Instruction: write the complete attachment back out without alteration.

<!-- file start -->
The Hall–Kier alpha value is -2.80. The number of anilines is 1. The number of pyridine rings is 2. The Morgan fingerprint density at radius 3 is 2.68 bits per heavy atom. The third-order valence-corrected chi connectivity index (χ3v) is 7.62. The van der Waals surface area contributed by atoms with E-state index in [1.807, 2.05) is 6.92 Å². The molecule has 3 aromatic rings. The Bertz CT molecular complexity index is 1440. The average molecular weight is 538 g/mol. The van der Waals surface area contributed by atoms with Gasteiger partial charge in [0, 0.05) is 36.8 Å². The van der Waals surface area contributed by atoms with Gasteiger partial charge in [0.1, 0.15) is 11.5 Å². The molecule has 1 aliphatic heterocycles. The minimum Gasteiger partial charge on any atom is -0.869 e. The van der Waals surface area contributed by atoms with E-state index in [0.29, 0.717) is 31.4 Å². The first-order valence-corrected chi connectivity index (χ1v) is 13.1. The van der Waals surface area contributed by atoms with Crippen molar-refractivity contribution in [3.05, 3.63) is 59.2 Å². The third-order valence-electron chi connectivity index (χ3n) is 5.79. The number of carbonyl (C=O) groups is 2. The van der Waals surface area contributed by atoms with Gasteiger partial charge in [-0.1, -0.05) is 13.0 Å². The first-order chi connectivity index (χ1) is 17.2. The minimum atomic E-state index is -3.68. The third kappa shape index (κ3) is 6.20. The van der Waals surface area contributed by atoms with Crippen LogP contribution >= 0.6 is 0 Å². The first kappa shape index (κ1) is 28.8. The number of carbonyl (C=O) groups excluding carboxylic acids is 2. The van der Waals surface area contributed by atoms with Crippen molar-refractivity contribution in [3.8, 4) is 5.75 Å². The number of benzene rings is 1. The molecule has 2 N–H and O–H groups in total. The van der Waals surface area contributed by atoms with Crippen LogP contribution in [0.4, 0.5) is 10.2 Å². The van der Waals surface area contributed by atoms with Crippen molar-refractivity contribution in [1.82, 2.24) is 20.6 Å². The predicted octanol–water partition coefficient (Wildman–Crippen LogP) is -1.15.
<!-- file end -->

The Hall–Kier alpha value is -2.80. The number of anilines is 1. The number of pyridine rings is 2. The Morgan fingerprint density at radius 3 is 2.68 bits per heavy atom. The third-order valence-corrected chi connectivity index (χ3v) is 7.62. The van der Waals surface area contributed by atoms with E-state index in [1.807, 2.05) is 6.92 Å². The molecule has 3 aromatic rings. The Bertz CT molecular complexity index is 1440. The average molecular weight is 538 g/mol. The van der Waals surface area contributed by atoms with Gasteiger partial charge in [0, 0.05) is 36.8 Å². The van der Waals surface area contributed by atoms with Gasteiger partial charge in [0.1, 0.15) is 11.5 Å². The molecule has 1 aliphatic heterocycles. The minimum Gasteiger partial charge on any atom is -0.869 e. The van der Waals surface area contributed by atoms with E-state index in [0.29, 0.717) is 31.4 Å². The first-order valence-corrected chi connectivity index (χ1v) is 13.1. The van der Waals surface area contributed by atoms with Crippen molar-refractivity contribution in [3.05, 3.63) is 59.2 Å². The third-order valence-electron chi connectivity index (χ3n) is 5.79. The number of carbonyl (C=O) groups is 2. The van der Waals surface area contributed by atoms with Gasteiger partial charge in [-0.1, -0.05) is 13.0 Å². The first-order chi connectivity index (χ1) is 17.2. The minimum atomic E-state index is -3.68. The third kappa shape index (κ3) is 6.20. The van der Waals surface area contributed by atoms with Crippen LogP contribution >= 0.6 is 0 Å². The first kappa shape index (κ1) is 28.8. The number of carbonyl (C=O) groups excluding carboxylic acids is 2. The van der Waals surface area contributed by atoms with Crippen molar-refractivity contribution in [3.8, 4) is 5.75 Å². The number of benzene rings is 1. The molecule has 2 N–H and O–H groups in total. The van der Waals surface area contributed by atoms with Crippen LogP contribution in [0.4, 0.5) is 10.2 Å². The van der Waals surface area contributed by atoms with Crippen molar-refractivity contribution in [1.82, 2.24) is 20.6 Å². The predicted octanol–water partition coefficient (Wildman–Crippen LogP) is -1.15.